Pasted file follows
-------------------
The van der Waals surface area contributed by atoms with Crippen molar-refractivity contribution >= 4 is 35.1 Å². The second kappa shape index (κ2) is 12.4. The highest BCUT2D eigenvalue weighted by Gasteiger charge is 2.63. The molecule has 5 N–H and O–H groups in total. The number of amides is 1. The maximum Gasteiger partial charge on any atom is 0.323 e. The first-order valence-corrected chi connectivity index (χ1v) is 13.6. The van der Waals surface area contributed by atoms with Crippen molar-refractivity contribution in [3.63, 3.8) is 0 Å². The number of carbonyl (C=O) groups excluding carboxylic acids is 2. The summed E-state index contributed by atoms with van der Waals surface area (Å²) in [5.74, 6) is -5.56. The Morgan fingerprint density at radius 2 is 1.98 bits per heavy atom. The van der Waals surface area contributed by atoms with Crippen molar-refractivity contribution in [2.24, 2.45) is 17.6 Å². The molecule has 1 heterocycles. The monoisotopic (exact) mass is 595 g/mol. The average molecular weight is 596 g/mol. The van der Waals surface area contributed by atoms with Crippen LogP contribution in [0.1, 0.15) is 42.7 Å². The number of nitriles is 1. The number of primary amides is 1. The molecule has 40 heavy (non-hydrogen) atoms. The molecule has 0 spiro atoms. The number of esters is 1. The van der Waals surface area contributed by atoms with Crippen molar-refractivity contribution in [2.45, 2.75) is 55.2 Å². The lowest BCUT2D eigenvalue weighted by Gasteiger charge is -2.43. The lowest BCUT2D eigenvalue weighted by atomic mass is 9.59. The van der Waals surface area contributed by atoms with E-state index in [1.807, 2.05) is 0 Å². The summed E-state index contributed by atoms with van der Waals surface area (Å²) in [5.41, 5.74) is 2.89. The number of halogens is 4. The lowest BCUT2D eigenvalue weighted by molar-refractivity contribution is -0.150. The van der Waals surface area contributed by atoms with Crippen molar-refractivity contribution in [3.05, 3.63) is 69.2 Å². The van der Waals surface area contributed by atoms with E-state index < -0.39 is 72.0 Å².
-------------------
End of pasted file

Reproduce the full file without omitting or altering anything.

The van der Waals surface area contributed by atoms with Crippen molar-refractivity contribution >= 4 is 35.1 Å². The second kappa shape index (κ2) is 12.4. The highest BCUT2D eigenvalue weighted by Gasteiger charge is 2.63. The molecule has 5 N–H and O–H groups in total. The number of amides is 1. The maximum Gasteiger partial charge on any atom is 0.323 e. The first-order valence-corrected chi connectivity index (χ1v) is 13.6. The van der Waals surface area contributed by atoms with Crippen molar-refractivity contribution in [3.63, 3.8) is 0 Å². The number of carbonyl (C=O) groups excluding carboxylic acids is 2. The summed E-state index contributed by atoms with van der Waals surface area (Å²) in [5.74, 6) is -5.56. The Morgan fingerprint density at radius 2 is 1.98 bits per heavy atom. The van der Waals surface area contributed by atoms with Crippen molar-refractivity contribution in [2.24, 2.45) is 17.6 Å². The molecule has 1 heterocycles. The monoisotopic (exact) mass is 595 g/mol. The average molecular weight is 596 g/mol. The van der Waals surface area contributed by atoms with Crippen LogP contribution in [0.1, 0.15) is 42.7 Å². The number of nitriles is 1. The number of primary amides is 1. The molecule has 40 heavy (non-hydrogen) atoms. The molecule has 0 spiro atoms. The number of esters is 1. The van der Waals surface area contributed by atoms with Crippen molar-refractivity contribution in [2.45, 2.75) is 55.2 Å². The lowest BCUT2D eigenvalue weighted by Gasteiger charge is -2.43. The lowest BCUT2D eigenvalue weighted by atomic mass is 9.59. The van der Waals surface area contributed by atoms with E-state index in [1.807, 2.05) is 0 Å². The summed E-state index contributed by atoms with van der Waals surface area (Å²) in [5.41, 5.74) is 2.89. The number of halogens is 4. The lowest BCUT2D eigenvalue weighted by molar-refractivity contribution is -0.150. The van der Waals surface area contributed by atoms with Crippen molar-refractivity contribution in [3.05, 3.63) is 69.2 Å². The van der Waals surface area contributed by atoms with E-state index < -0.39 is 72.0 Å².